Here we are in a different world, 6,000 years later. Moore’s Law, look at the increase of change in technology. Even a hundred years ago, if you look at the level of technology and the way of progress, it’s exponentially more. When it comes down to what to do in the present time, in this challenging time, where men are protecting women and women wanting to be protected but also not wanting to be diminished, it is time for men to do significantly more internal work to take a much deeper look inside of themselves to see their motivations.

Women want the protection of men, but they want that in union with themselves, in connection and in partnership. Click To Tweet

When we go with our habits and what we learn from our fathers and grandfathers and all those other generations, we’re missing the nuances of today’s society. Women want the protection of men, but they want that in union with themselves, in connection, in partnership. When a guy steps up and thinks, “The little lady can’t handle herself. I’ve got to fix this,” that is chauvinism. When we think, “How can I be of assistance to this powerful woman? How can we do this in collaboration?” That’s not chauvinism. To me that’s friendship, that’s intimacy. If we have our blinders on, if we haven’t done the internal work to look at the extensive amount of our chauvinism, then we act unconsciously. To your southern friend who sounds like a good guy, he sounds like a great heart, the thing I would say to him is this is your wake-up call. #MeToo woke you up. It is the drop of acid to wake you up. It is the fine high-grade coffee that will jolt your system. Take it, use it to do your investigation to see the extent of your chauvinistic patterns and programs so you can know them and have better relationships with them.

That’s a wonderful way to look at it because so much of what is read energetically comes from intention. The intention isn’t coming from a place of literally empowering the woman rather than, “She needs me to step in.” That’s read by everyone including the other men. Then it becomes a little testosterone standoff and that’s not what it’s about. What you talked about in terms of women holding space for men and how it takes time. I know this also depends on the individual. Something that I’ve thought a lot about, which I’d love for you to speak more on is the idea that women have a propensity to fill space when there is a conversation.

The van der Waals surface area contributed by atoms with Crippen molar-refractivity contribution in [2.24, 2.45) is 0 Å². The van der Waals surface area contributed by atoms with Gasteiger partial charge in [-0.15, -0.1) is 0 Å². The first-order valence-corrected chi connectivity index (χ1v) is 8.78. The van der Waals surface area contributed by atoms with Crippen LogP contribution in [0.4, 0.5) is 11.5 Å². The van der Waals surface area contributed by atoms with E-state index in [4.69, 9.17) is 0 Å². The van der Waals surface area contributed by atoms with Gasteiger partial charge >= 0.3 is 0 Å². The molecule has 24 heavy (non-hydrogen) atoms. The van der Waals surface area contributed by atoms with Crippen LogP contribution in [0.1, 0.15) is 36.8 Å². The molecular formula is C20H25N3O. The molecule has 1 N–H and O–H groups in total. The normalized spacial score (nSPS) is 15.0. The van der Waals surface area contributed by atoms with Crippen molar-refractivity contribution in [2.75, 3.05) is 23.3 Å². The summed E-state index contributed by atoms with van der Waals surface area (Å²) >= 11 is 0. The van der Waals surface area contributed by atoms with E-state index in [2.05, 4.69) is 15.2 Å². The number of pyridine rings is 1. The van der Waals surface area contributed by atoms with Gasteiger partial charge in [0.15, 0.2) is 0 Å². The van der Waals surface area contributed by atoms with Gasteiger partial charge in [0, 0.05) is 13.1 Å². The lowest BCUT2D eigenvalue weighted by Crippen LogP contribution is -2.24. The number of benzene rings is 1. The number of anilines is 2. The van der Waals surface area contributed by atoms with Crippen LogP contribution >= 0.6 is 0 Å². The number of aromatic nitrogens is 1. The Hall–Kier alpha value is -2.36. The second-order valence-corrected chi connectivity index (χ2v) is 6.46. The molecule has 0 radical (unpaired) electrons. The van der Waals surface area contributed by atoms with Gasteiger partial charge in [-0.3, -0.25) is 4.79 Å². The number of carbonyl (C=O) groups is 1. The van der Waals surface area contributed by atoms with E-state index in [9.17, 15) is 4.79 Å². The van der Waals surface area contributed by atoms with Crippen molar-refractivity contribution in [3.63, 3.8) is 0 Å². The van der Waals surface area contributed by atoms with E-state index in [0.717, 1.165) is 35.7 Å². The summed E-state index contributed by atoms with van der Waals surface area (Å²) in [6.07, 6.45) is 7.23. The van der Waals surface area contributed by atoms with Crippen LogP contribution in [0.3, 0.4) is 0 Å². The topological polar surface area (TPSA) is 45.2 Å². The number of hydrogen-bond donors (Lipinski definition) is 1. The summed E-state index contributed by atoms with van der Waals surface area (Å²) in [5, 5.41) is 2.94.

If we bring up something and we don’t get the same immediate response we want or it’s not expressed in the initial conversation, we’ll rush to fill it with all sorts of stuff, just a little space. I came to the conclusion that that doesn’t leave room both in terms of temporally in terms of time and in terms of emotional space, for a man to process, access and speak to what they’re feeling. What would you say is the best way for a woman to literally give a man space, so he can show up and be vulnerable or show up and be emotional? I feel like I tried different methods of that and about half of them have gone wrong.

TL 166 | Forgiveness Among Genders

Forgiveness Among Genders: In the permission and in the allowing, that’s where the optimal relationships will occur.

I had this with my sister because my sister is a talker. My entire life, she’s been a talker. Believe it or not in my family dynamic or when I’m off the mic, I’m a quiet person. I know it may sound strange but I am. I’m a watcher, I’m a noticer. I love to watch and notice. Morgan and I went to this thing. We love sitting around and watching people and watching interactions and talking amongst ourselves. It’s just paying attention. When a woman feels the need to fill space, more often than I believe is that she feels agitation inside of herself that she did something wrong or there’s an uncomfortable moment. If you feel the need to fix it, there’s something inside of you where you’re not in agreement with the amount of sensation in your body. When I teach people, to tell the truth, I say one is to ask permission.